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[Newbie] Doall 15 Lathe

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LaVern

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#1
This is going to be a long post and I have limited experience about this topic. I was contacted yesterday by a friend who works at a small machine shop that is closing down. He said they had several items for sale and one of them was a DoAll 15 lathe. Overall length is about 78", probably a 36 or 40" between centers. He said he didn't know a lot about it but he did know that it worked a year ago. The person who last ran the lathe has since retired and has no connection to the shop anymore. I went in this morning to check it out. Now before I go any further I must say that I am retired and have limited experience running any manual lathes other than my own Smithy 1220. I did run G&L CNC lathe at work, but for the most part I had very few hours on a manual lathes and that was 14 years ago. I also didn't have a way to take pictures that I can post.

The machine was very dirty and it was evident that it hadn't been used lately. We were able to get the motor turned on and the spindle to run through different speeds but were unable to get the carriage to traverse under power. The lead screw (I think that's the proper term) didn't rotate and couldn't get it to no matter what levers we engaged. I was able to get the carriage to engage on the screw and this of course made it so the carriage wouldn't travel manually. I think this tells me that the problem lies in the gear box and not the carriage. For what it's worth I tried the feed rate levers in all the positions, there was also a lever with arrows pointing left and right, I tried them in both directions. I assumed these were for feed direction and I could also get the cross feed slide to engage but of course it would move because the feed screw wasn't turning.

My question is where can I find some information on the DoAll 15? I find info on the DoAll 13, 16, and several others but nothing on the 15. For $500 and free delivery I would think I could get my money out of it for scrap if nothing else, but would surely like to get it running. It has with it several 3 jaw chucks a four jaw, a face plate centers, a QCTP and several tool holders plus quite a few turning tools. Does anybody know by the limited info I have provided what is wrong. Perhaps a lever or combination of levers. Or does anybody know where I can find an operators manual. Like I said I have spent several hours online last evening and this morning after looking at it to no avail. I did tell him I would buy it. Thanks for any help.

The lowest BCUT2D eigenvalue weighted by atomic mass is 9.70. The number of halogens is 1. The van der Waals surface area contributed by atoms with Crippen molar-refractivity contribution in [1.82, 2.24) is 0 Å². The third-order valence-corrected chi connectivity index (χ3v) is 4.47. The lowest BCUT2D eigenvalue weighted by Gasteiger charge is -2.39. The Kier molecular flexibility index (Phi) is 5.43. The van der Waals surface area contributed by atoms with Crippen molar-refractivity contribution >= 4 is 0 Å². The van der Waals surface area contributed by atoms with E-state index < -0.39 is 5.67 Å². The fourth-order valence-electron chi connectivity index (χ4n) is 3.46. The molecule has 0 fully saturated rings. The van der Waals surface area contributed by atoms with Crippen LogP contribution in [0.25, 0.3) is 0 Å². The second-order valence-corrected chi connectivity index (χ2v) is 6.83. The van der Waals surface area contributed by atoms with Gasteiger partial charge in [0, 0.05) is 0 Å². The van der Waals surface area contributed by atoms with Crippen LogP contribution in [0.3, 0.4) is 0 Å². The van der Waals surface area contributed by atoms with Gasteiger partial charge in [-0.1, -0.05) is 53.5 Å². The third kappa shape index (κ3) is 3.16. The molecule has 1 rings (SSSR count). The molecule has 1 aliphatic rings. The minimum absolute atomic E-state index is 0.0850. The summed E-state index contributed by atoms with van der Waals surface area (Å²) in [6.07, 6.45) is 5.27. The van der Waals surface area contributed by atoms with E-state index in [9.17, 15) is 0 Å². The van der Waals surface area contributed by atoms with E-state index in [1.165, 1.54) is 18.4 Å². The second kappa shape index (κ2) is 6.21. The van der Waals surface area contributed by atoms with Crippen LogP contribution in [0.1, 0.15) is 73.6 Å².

LaVern
P.S. I hope this is the correct place to ask these questions.
 

kd4gij

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#2
A picture would be a big help.
 

Bob Korves

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#3
Your guesses are correct about how the lathe operates. The first thing to see is if the gear that drives the feed gearbox is turning. If it is, and the lead screw is not turning, you either have an operator problem or a gearbox problem. If the gear that drives the lead screw/gearbox is not turning, then the gear train from spindle to feed shaft is disengaged, incomplete, or broken.
 

LaVern

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#4
A picture would be a big help.
I didn't have a camera phone that I could take a picture, but I do realize that pictures always help. I will try again next week to get a few pictures taken and posted. Thank you for your reply.
 

LaVern

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Your guesses are correct about how the lathe operates. The first thing to see is if the gear that drives the feed gearbox is turning. If it is, and the lead screw is not turning, you either have an operator problem or a gearbox problem. If the gear that drives the lead screw/gearbox is not turning, then the gear train from spindle to feed shaft is disengaged, incomplete, or broken.
Bob thanks for your reply. I guess I'll have to get it home and see how it goes. I do plan on running through all the levers and such again before I get it disconnected from the power supply because it is 3 phase and I don't have that in my workshop. Meanwhile does anybody know where I might get a manual for it, or even some information on where and if parts are available? Thanks again.
LaVern
 

LaVern

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It looks like they where made by Romi Take a look at Harrison They seem to have been the same back then
http://www.lathes.co.uk/harrison/page10.html
I did come across that link after a while and some research. On the page that you sent the link for, I do believe that by clicking on the 13", 15" late models, http://www.lathes.co.uk/harrison/page17.html , the first picture that comes up is very similar to the one I am asking about. I also see that a manual for it is available too. So I guess after this weekend I will go back and fire it up once more and again try all the positions of the lower gear change levers or what they call the "screwcutting gearbox" and see if I am able to get the lead screw to rotate under power. Thanks everybody for your input and replies. I will try to follow up with some pictures next week.

LaVern
 

CraigB1960

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#8
Looks like a heavy duty lathe. Heck, $500 with delivery, don't see where you could go wrong. On the lathes.co.uk site, they list a manual available for the DoAll 13" and 15" lathe. (it is their for their late model 13"/15" model though).

https://store.lathes.co.uk/print/md398s